REDMOND, Wash., Nov. 17, 1998 — Microsoft Corp. announced Tuesday that it will comply with the preliminary ruling issued by Federal District Court Judge Ronald H. Whyte in its contractual dispute with Sun Microsystems Inc.
The ruling requires Microsoft to support Sun's Java Native Interface (JNI) in the Microsoft Java virtual machine and requires Microsoft to turn off by default certain Microsoft-specific keywords in its development tools. Customers using Microsoft products today with Java programming language support are not affected by the ruling, nor are developers prevented from taking advantage of great Windows features in Java programs.
The Judge's order allows 90 days for compliance with the injunction, which gives Microsoft time to ensure there is no interruption in the shipment of any products to customers.
"While we are obviously disappointed with this preliminary ruling, we are gratified that the court's order should not impact customers using Microsoft products today, nor will any products be recalled," said Paul Maritz, group vice president of platforms and applications at Microsoft. "Further, the Judge has upheld Microsoft's right to innovate and offer developers the choice of building great Windows applications using the Java language even when complying with the Court's order."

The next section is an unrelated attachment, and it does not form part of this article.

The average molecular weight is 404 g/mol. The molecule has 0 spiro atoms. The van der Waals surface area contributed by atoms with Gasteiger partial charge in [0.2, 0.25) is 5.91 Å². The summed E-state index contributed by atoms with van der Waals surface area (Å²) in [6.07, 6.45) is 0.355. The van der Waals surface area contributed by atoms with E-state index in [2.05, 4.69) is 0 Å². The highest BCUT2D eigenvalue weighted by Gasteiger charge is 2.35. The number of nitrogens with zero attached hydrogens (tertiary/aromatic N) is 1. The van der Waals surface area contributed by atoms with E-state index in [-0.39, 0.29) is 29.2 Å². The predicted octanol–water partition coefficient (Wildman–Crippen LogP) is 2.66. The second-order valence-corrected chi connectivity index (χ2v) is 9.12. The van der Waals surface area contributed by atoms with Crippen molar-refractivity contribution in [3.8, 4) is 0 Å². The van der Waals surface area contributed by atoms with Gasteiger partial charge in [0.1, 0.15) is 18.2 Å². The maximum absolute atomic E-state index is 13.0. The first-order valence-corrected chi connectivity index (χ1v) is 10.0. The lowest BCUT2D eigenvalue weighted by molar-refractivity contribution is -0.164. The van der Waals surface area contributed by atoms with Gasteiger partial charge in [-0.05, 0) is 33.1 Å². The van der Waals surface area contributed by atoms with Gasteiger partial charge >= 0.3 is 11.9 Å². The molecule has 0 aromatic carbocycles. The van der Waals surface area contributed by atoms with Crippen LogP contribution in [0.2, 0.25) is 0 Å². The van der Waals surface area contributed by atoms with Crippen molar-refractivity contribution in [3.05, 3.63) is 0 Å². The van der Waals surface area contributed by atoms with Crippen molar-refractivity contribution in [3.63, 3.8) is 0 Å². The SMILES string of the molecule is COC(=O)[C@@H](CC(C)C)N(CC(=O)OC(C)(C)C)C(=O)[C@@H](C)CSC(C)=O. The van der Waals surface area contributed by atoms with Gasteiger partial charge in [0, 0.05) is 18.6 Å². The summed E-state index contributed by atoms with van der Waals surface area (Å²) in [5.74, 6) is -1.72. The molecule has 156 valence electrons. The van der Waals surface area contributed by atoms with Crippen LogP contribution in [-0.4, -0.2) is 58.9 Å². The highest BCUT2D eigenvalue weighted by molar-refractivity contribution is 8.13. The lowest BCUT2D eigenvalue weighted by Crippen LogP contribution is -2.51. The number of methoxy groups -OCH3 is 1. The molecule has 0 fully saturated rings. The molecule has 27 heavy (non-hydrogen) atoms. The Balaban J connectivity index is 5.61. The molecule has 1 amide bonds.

" We respect the Court's ruling and are reviewing our legal options," said Tom Burt, associate general counsel. "This is a preliminary ruling on a very technical contract interpretation issue involved in this lawsuit. Microsoft has brought new and innovative Java technology to our customers. The Court has confirmed Microsoft's right to modify and improve the Java technologies it licensed from Sun, but has preliminarily determined that Microsoft may have overstepped the limitations of our license from Sun in a couple of respects in giving programming choices to Java developers."
Microsoft is focused on ensuring that its customers are minimally impacted by the Court's order. This is a preliminary ruling and only one step in this broader lawsuit. Microsoft remains confident that once all the facts are presented to the Court, Microsoft will be seen to be in compliance with its contract.
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